Academic Forum

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The Culture of the Collective

geplaatst: 25-03-2010

The Culture of the Collective

There was a time when politics was concerned about the calculating citizen. The calculating citizen is not dedicated to the collective. On the contrary, all his actions are driven by carefully calculating the costs and benefits. It seems that this calculating citizen has disappeared by the legalization of society. Or is it because of the fact that the political and economic elite do not recognise them anymore because they became calculating individuals themselves? Collective incentives are a remedy to create partnerships and to stimulate people to contribute to the common good. Are there opportunities for the calculating world of academia with their rankings and individual achievements too?

The world of academia and the world of taxation do have something in common. When everything becomes settled up with all the trimmings in the tax system, citizens start calculating. Tightening up and remunerating the individual for every single action stimulates the individualisation. That also counts for the university: when you remunerate academics particularly for their individual performances, and when you strictly concern and weigh every little task of them, the team spirit disappears. Models and rankings for measuring academic output go hand in hand with individualistic incentives. We think that measuring by models and rankings are valuable input, but you can never replace evaluation and judgement by peers. But measuring without knowing the quality of output is empty and idle.

We need a balance between individual and collective incentives at our university. The university cannot function based on individual incentives only. We also need incentives at the collective level. That means preferably not at the level of the faculty or the department, but of the research group. Has a junior researcher successfully submitted a paper in an excellent journal, reward the whole research group. High intelligent rational individuals need to get incentives, which stimulate the collective. That makes the individual responsible for collective achievement, even after calculation. Individual failure is a failure of the group as a whole.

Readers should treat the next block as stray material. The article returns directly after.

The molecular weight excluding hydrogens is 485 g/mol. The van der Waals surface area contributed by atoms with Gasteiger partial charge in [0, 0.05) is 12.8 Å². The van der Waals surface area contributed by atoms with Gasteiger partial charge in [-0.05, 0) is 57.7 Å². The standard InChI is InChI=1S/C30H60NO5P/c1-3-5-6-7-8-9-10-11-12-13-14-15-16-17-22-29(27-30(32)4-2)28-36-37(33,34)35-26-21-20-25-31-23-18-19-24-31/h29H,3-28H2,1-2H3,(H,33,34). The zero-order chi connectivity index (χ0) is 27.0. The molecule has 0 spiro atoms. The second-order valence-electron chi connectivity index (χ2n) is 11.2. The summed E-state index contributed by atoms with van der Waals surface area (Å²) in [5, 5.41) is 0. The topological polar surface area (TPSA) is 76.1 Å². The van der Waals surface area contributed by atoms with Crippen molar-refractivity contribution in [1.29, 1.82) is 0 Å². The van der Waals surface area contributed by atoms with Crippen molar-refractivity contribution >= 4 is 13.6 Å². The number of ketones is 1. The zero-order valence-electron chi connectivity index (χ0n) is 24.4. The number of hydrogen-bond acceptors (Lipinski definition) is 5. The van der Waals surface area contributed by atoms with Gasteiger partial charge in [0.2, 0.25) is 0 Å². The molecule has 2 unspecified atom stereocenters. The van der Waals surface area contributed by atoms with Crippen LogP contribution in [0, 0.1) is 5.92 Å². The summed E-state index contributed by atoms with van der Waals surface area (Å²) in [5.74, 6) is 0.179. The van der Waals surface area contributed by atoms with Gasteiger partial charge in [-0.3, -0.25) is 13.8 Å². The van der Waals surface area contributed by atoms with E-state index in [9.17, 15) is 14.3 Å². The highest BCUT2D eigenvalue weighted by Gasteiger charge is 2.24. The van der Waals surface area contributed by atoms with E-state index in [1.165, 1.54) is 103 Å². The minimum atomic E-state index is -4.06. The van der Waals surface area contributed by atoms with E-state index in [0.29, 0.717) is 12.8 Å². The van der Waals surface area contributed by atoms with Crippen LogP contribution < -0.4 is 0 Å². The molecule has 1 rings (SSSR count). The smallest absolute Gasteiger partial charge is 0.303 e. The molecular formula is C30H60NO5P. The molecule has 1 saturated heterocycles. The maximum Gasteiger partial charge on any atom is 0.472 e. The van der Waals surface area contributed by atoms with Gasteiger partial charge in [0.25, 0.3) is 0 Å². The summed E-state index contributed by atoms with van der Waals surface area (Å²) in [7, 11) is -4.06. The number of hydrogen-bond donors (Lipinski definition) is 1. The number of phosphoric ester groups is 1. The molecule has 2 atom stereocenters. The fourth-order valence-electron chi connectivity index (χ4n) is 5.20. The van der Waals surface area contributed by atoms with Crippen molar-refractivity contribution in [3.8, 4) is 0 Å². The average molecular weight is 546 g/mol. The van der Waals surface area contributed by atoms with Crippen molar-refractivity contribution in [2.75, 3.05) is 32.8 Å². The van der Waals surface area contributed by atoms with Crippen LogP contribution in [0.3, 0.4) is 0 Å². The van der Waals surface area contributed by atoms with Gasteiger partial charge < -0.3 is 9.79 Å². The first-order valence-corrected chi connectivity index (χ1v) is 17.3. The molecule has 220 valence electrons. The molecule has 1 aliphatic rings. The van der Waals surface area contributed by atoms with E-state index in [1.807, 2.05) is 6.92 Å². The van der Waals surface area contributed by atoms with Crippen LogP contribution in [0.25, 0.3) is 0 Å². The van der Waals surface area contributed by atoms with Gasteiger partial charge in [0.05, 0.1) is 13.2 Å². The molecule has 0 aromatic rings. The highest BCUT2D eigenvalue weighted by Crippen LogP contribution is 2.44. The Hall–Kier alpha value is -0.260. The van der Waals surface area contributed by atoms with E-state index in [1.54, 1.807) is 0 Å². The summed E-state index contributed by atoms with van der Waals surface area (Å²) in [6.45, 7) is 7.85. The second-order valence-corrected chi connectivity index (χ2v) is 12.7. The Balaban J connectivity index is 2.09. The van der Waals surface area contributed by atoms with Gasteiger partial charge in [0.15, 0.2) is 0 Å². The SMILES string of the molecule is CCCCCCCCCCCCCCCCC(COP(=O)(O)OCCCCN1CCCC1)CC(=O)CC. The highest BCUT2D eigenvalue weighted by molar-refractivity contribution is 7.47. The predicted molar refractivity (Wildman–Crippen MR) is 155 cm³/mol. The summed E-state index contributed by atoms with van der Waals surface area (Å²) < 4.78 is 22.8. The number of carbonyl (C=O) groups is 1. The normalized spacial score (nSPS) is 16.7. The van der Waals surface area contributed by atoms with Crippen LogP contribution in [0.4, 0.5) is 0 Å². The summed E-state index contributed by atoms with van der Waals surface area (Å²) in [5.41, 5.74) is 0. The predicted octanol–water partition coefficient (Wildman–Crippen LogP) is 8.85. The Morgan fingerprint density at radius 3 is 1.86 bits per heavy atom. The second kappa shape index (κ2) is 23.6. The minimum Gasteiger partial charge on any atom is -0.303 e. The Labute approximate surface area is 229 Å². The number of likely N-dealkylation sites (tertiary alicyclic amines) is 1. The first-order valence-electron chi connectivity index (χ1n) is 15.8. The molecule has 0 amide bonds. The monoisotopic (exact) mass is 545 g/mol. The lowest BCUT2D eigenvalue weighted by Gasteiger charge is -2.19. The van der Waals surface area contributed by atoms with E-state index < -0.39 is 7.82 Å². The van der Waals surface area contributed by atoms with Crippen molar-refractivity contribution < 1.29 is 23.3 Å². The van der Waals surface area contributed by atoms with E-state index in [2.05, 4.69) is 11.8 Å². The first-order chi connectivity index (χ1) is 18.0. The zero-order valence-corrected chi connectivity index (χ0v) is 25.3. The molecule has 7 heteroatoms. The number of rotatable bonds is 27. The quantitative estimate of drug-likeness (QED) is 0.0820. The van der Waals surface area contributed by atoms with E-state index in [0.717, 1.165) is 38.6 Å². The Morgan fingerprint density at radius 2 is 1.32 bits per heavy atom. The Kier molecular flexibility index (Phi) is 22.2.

Wisdom is called for, especially from the full professors. They have to be the role models for the juniors. Senior researchers do have more rights than juniors, but that also means they have more duties. The higher the position, the more responsibility for the collective. Noblesse oblige. There has to be a balance between rights and duties. What are these duties, concerning the common good? Seniors have to be people who unify others and stimulate the effort of the group for the collective. They should appoint new colleagues not only because based on journal publications and citations, but also because of their good citizenship. How do you measure this non-measurable parameter? Not in a model, but by asking what would be the value added of the colleague for the collective.

Candidates for a tenured associate or full professorship have to be judged not only on behalf of the publications and citations. One should additionally ask: Do we want this person as our colleague? Is he dedicated to the institution? Future colleagues have to be evaluated not merely regarding their research output, but also especially on the basis of other aspects, that is their soft skills and contribution to the common good. Is this person able to supervise and build a team? At Harvard University a faculty meeting is part of the selection procedure. The faculty members at Harvard consider themselves the preservers of the profession. And that means judging the candidate for his possible collegiality and his contribution to the faculty. When appointments were only about publications and citations the procedure would be superfluous, a computer would be enough for counting the best candidate. After all, we need the wisdom of the judgement by the peers.

When we want that our colleagues are contributing more to the collective, it is important to have a common view as university. A strong view that is vivid in the organisation. Like working together for Apple and Google means working for innovation power and modern design, in a dynamic and cooperatively competitive environment. Where will we be as Tilburg University in five years? Do we engage new colleagues explicitly also because of their excellent soft skills and their contribution to the common good or not? As part of that, a strategic plan is extremely important. But even more important is the making of the operational context: we have to get the incentives at a collective level. When models and rankings do not particularly determine the strategic plan of our university, the hidden powers of the team spirit can flourish as never before. Team spirit is crucial for our university.

Sylvester Eijffinger
in samenspraak met Annemarie Hinten (Academic Forum)